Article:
As we meditate on the Lord’s Prayer and think about “forgive us our trespasses, as we forgive our trespassers”, we must also think about confession.
There are stories of young Martin Luther confessing his sins for hours on end, then leaving his confessor, and then immediately returning, realizing he left out something and fearing the consequences. This was unhealthy. At the time, Luther understood the gravity of sin, but he failed to understand the power of grace and the totality of Christ’s forgiveness.
There is an important balance of continually confessing our sins and continually understanding that our sins (past, present, and future) are already forgiven, once we have confessed our perpetual human nature to sin. This is understandable as we know that God lives beyond the restrictions of time.
Now, what does this mean for how we should go about confessing our transgressions to one another?
Perhaps the good and right tension can be seen in the two renditions of the Lord’s Prayer in Scripture. One says “as we forgive others” (Luke 11:2-4) and the other says “as we have forgiven others” (Matthew 6:9-13). As Christ followers we should have forgiveness so ingrained in us that before we need to forgive others, we are ready and willing to forgive. What an attribute to aspire to! How might our reputation as Christ followers be changed in the world if we truly strived to live this out?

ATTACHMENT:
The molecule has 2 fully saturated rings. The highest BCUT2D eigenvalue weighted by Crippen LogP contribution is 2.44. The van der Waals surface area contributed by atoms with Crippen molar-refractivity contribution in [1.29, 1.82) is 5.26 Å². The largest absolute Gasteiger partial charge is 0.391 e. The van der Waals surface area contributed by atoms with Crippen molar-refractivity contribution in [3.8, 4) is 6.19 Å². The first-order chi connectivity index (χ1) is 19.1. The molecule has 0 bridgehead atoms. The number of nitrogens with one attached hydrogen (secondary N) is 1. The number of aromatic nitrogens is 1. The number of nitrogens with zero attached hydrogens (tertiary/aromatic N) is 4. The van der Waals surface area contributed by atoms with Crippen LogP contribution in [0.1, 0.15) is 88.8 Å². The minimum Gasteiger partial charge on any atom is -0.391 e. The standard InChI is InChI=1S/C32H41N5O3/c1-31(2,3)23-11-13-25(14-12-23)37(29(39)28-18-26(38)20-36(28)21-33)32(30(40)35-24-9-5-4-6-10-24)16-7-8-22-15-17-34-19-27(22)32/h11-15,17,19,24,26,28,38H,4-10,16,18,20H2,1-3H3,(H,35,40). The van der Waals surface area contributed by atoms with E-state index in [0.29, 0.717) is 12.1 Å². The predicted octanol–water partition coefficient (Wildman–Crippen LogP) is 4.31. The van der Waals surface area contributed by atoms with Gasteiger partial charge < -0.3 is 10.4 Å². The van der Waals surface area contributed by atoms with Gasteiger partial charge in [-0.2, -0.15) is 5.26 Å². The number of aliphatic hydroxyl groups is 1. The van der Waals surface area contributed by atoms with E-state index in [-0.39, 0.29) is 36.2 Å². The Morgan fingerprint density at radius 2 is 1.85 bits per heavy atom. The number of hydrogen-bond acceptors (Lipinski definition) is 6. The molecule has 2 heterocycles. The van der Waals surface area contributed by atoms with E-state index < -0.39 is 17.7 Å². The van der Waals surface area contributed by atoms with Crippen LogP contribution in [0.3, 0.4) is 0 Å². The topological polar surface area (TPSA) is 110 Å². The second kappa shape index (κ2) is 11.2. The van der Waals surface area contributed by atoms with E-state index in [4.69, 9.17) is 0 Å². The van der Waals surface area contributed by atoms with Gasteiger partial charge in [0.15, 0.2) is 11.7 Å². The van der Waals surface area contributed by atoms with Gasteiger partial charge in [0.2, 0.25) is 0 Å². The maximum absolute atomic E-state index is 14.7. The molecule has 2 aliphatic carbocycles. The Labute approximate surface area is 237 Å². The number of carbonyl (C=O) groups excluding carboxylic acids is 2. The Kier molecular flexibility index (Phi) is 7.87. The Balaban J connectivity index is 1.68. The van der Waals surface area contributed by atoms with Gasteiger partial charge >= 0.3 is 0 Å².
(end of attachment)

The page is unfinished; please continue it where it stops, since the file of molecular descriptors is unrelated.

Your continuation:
So, we continually confess our sins to God, while continually working to bring about the Kingdom of God through a lifestyle of confession and forgiveness. We have no fear of our transgressions, knowing that Christ has forgiven and Christ will forgive. And so should we.